The capital of Queensland state resembled a muddy lake, with an entire waterfront cafe among the debris washing down the Brisbane River, a torrent that has flooded 12,000 homes in the city of 2 million and left 118,000 buildings without power.
With 35 suburbs flooded, many parts of Brisbane looked more like Venice as residents used boats to move about flooded streets, where traffic signs peeped above the stagnant water.
“It’s a swimming pool,” said Ian Parker as he walked in ankle-deep water through his house, which sits on stilts but looked like it was afloat.
Like many flood victims, Parker was stoical as he inspected his waterlogged home: “It’s a lot better than other people.”
Aerial views of Brisbane showed a sea of brown water littered with rooftops.
“What I’m seeing looks more like a war zone in some places,” Queensland Premier Anna Bligh said as dawn revealed the overnight devastation.
“All I could see was their rooftops … underneath every single one of those rooftops is a horror story,” she told reporters after surveying the disaster from the air.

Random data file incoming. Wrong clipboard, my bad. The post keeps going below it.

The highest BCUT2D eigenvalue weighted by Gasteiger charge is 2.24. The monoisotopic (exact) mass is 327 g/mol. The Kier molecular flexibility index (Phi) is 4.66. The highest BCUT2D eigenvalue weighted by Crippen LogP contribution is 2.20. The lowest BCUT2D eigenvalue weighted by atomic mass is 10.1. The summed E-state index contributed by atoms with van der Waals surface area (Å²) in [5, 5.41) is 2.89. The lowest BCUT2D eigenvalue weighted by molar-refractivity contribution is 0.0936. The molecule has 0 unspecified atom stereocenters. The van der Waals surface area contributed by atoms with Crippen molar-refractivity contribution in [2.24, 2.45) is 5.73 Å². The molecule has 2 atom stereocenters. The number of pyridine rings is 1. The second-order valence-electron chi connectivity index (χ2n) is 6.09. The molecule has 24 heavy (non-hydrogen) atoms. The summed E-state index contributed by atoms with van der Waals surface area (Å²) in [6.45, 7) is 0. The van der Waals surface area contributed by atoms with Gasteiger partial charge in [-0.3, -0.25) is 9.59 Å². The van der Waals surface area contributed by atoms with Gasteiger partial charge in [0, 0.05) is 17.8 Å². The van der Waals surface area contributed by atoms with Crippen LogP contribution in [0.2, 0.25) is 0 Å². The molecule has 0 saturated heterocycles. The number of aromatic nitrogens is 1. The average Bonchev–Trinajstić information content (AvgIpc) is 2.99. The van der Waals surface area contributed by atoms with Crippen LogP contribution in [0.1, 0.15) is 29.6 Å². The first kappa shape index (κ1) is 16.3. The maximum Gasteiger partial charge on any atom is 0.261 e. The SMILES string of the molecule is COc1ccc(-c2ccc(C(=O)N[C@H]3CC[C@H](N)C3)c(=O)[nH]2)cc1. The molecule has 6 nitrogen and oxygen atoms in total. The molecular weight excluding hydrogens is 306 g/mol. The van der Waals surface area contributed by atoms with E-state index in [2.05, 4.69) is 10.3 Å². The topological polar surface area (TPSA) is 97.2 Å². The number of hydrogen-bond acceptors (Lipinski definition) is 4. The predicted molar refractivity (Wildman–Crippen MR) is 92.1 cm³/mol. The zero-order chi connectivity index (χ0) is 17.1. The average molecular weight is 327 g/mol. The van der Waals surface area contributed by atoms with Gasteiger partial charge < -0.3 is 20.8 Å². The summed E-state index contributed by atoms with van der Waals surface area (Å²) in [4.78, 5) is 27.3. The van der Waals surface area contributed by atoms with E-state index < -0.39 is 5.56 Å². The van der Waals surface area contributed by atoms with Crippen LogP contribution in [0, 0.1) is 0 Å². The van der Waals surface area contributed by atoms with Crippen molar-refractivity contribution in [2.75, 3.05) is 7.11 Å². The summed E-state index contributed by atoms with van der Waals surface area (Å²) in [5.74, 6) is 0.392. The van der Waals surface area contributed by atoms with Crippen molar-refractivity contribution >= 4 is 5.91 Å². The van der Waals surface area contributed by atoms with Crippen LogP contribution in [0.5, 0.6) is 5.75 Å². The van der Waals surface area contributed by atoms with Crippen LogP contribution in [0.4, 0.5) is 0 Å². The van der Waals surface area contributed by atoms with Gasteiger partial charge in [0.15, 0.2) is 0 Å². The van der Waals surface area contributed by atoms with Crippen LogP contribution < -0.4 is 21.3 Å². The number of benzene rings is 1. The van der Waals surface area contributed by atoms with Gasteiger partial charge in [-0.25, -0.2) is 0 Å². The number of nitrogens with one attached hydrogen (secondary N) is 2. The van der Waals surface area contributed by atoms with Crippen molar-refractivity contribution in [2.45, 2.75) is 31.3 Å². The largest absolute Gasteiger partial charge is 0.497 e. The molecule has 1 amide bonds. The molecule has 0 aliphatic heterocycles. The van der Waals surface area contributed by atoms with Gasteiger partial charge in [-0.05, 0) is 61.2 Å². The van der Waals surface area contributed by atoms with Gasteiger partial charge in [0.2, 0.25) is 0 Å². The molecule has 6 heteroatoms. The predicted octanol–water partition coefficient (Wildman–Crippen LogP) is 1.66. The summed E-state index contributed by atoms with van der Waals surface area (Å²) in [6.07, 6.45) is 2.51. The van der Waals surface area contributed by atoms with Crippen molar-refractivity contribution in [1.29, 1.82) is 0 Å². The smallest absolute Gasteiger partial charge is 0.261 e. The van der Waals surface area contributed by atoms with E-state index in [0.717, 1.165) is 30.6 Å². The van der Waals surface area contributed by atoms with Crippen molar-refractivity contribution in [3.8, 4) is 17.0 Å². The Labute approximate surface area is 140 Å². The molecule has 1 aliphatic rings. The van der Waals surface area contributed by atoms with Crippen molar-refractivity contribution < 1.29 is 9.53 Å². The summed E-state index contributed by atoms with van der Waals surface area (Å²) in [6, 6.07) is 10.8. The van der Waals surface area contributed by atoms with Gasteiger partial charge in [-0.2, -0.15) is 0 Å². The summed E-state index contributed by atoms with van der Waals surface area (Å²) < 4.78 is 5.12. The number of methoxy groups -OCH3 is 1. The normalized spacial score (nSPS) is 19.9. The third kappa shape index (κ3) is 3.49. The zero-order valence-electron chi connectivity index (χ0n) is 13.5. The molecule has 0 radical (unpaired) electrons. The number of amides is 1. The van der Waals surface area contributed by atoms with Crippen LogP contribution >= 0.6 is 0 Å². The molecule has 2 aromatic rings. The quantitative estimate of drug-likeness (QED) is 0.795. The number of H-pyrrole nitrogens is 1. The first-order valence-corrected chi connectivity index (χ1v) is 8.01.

“This morning as I look across not only the capital city, but three-quarters of my state, we are facing a reconstruction effort of post-war proportions,” Bligh said.
An emotional Bligh said her state, reliant on farming and mining in rugged outback regions, would recover regardless of the cost and estimates that three quarters — an area the size of South Africa — was now officially a disaster zone.
Officials warned of the real risk of further severe flooding in the coming weeks, with two months of the wet season ahead and already overflowing dams requiring seven days to empty to normal levels to cope with more heavy rains.
The Bureau of Meteorology said a monsoonal storm in the Coral Sea off Queensland’s north coast was expected to form into a cyclone in 24 to 48 hours, but while it would bring fresh rains to Queensland it was expected to move away from the coast.
Queensland has received so much rain in the past two months the ground is fully waterlogged and dams are full, meaning any more heavy rain will simply exacerbate already flooded rivers.
HOMES LOST IN BROWN FLOODS
The floods could cost insurers nearly $1 billion and some economists expect $6 billion in damage from the deluge that began last month in Queensland, crippling the coking coal industry and destroying roads, railways and bridges.
The deadly floods have killed at least 19 people and 61 are missing, according to revised figures. Toowoomba and the Lockyer Valley region, west of Brisbane, have been completely devastated, with whole towns unrecognisable.
But the water peaked at almost a metre below the level of deadly 1974 floods in Brisbane. Authorities said a protective dam built after that tragedy had helped spare the city from the expected worst-case scenario this time. Reuters